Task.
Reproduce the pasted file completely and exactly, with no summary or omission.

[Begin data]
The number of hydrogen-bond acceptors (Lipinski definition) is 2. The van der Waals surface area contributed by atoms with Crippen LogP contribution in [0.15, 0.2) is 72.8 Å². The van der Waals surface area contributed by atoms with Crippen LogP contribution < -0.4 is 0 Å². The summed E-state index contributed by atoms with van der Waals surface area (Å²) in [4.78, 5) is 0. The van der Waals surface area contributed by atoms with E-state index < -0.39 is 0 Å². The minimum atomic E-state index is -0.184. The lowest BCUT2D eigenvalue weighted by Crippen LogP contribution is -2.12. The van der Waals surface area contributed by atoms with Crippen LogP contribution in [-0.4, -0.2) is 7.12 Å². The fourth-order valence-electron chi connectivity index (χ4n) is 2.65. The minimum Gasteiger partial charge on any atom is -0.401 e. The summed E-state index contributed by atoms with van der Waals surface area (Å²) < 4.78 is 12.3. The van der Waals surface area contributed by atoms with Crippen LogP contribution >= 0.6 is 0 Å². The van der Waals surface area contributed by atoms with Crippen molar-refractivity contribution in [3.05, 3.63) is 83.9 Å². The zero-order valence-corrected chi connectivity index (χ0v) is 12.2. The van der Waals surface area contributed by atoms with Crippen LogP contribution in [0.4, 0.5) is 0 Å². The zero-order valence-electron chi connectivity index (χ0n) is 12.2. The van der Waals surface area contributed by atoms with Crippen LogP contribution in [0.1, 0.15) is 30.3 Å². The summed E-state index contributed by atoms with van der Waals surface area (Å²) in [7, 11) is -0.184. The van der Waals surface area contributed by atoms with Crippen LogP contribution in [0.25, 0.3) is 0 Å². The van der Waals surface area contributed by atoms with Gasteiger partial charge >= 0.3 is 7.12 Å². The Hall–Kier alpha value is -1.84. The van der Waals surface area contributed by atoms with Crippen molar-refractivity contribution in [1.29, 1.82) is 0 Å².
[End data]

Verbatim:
The number of hydrogen-bond acceptors (Lipinski definition) is 2. The van der Waals surface area contributed by atoms with Crippen LogP contribution in [0.15, 0.2) is 72.8 Å². The van der Waals surface area contributed by atoms with Crippen LogP contribution < -0.4 is 0 Å². The summed E-state index contributed by atoms with van der Waals surface area (Å²) in [4.78, 5) is 0. The van der Waals surface area contributed by atoms with E-state index < -0.39 is 0 Å². The minimum atomic E-state index is -0.184. The lowest BCUT2D eigenvalue weighted by Crippen LogP contribution is -2.12. The van der Waals surface area contributed by atoms with Crippen LogP contribution in [-0.4, -0.2) is 7.12 Å². The fourth-order valence-electron chi connectivity index (χ4n) is 2.65. The minimum Gasteiger partial charge on any atom is -0.401 e. The summed E-state index contributed by atoms with van der Waals surface area (Å²) < 4.78 is 12.3. The van der Waals surface area contributed by atoms with Crippen LogP contribution >= 0.6 is 0 Å². The van der Waals surface area contributed by atoms with Crippen molar-refractivity contribution in [3.05, 3.63) is 83.9 Å². The zero-order valence-corrected chi connectivity index (χ0v) is 12.2. The van der Waals surface area contributed by atoms with Crippen LogP contribution in [0.4, 0.5) is 0 Å². The zero-order valence-electron chi connectivity index (χ0n) is 12.2. The van der Waals surface area contributed by atoms with Crippen LogP contribution in [0.1, 0.15) is 30.3 Å². The summed E-state index contributed by atoms with van der Waals surface area (Å²) in [7, 11) is -0.184. The van der Waals surface area contributed by atoms with Crippen LogP contribution in [0.25, 0.3) is 0 Å². The van der Waals surface area contributed by atoms with Gasteiger partial charge >= 0.3 is 7.12 Å². The Hall–Kier alpha value is -1.84. The van der Waals surface area contributed by atoms with Crippen molar-refractivity contribution in [1.29, 1.82) is 0 Å².